If you have ever chronoed your gun, you noticed that you get a “Feet per Second” (FPS) reading but also a “Joule” (J) reading, and have probably wondered what those numbers mean and how they compare to each other. These are two different measurements of what the BB is actually doing once it leaves your barrel. The main factor that changes J ratings is the BB weight, but there are other factors that I am not necessarily going to address in this article like barrel length, barrel bore, and your volume ratio. You can check out my other article on volume matching on the AirRattle blog if you are curious about this.
When comparing FPS and J numbers, it is easy to think about it in terms of automobiles: horsepower and torque. This may be an odd analogy, but it does make sense if you think in these terms. Horsepower is how fast you hit the wall; torque is how far you take the wall with you after you hit it. When applying this concept to airsoft guns, FPS is how fast the BB leaves your barrel or how fast it is traveling between point A and point B in your chrono; J is how much energy it has left to strike a target. Have you ever seen guns advertised with 432 FPS ratings on the box but they are getting this reading with a .12g BB? The gun may be shooting faster (FPS wise) with a .12g, but once that BB gets 100 feet down range it is going to have significantly less energy than a .25g BB shot from the same distance. There is also a general rule of thumb for BB weights and FPS. For every .05g you increase (i.e. .20g to a .25g), your FPS will decrease by around 25.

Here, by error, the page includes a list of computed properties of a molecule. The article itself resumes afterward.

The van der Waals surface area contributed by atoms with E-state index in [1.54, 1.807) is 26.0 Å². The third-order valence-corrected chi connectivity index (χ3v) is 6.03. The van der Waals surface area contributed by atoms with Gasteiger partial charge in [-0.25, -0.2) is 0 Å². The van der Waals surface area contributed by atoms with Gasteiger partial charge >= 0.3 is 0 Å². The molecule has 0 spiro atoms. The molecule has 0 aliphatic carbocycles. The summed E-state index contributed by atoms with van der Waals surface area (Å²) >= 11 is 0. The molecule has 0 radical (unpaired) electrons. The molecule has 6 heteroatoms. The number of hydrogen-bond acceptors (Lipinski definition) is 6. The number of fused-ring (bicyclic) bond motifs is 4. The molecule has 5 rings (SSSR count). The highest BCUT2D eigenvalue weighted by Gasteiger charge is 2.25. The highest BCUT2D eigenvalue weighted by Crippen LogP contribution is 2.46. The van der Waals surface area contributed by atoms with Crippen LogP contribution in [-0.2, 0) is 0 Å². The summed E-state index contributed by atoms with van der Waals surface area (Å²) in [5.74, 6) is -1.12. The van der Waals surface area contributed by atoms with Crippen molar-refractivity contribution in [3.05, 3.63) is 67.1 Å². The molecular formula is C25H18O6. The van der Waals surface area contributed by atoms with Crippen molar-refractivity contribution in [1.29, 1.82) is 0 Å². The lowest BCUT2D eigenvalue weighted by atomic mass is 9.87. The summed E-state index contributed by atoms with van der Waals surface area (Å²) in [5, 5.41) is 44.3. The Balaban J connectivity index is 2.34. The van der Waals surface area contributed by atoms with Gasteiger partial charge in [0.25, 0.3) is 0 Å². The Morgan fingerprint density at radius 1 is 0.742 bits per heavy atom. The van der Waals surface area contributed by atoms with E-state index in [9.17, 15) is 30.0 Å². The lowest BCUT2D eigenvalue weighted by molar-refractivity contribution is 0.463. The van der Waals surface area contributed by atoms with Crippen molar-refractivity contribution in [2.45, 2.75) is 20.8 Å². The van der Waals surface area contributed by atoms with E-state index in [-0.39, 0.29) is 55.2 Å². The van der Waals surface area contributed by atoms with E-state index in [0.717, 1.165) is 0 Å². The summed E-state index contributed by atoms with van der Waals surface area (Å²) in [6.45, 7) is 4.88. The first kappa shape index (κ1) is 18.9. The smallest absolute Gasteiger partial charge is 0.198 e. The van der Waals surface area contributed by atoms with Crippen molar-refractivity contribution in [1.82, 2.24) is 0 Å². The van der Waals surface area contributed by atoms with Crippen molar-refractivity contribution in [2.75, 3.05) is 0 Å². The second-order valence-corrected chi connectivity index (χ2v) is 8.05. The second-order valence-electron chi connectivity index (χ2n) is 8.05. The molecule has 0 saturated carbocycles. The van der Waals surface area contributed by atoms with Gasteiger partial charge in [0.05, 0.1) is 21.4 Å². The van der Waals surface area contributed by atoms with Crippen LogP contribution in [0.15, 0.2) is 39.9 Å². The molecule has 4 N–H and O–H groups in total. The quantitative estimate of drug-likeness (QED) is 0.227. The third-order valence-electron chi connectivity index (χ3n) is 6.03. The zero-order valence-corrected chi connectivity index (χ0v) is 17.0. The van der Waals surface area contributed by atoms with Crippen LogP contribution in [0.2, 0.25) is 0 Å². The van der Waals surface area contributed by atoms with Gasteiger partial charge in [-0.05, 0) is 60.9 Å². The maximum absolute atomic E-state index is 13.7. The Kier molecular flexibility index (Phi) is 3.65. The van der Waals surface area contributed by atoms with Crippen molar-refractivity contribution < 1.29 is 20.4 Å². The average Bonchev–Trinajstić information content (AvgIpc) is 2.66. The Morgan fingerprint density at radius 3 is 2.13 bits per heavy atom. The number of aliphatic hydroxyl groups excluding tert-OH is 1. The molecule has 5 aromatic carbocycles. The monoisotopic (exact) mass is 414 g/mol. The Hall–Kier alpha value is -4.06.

Your gun is always going to have an optimal BB weight, and if you go above this weight, you will see diminishing returns. For example, if you were to shoot a .40g BB out of an MP5K, more than likely the BB will not go anywhere because it is too heavy and there is not enough air volume to push that .40g BB out properly. It may seem like a lot of work to find your optimal BB weight, but it is rather simple. You want to start with a .20g BB to get your FPS and J numbers. Gradually increase the BB weight, until you start to see your J number decrease.
Let’s say, hypothetically, you measure a 1.4J with a .25g BB, but when you jump to a .28g BB, your J will drop down to 1.0J. This means that your gun does not have enough air to propel that heavy .28g BB, so it cannot reach its full energy (J) potential out of your barrel. What does this mean for you? It is all about trial and error; it just takes time to test different BB weights with your gun.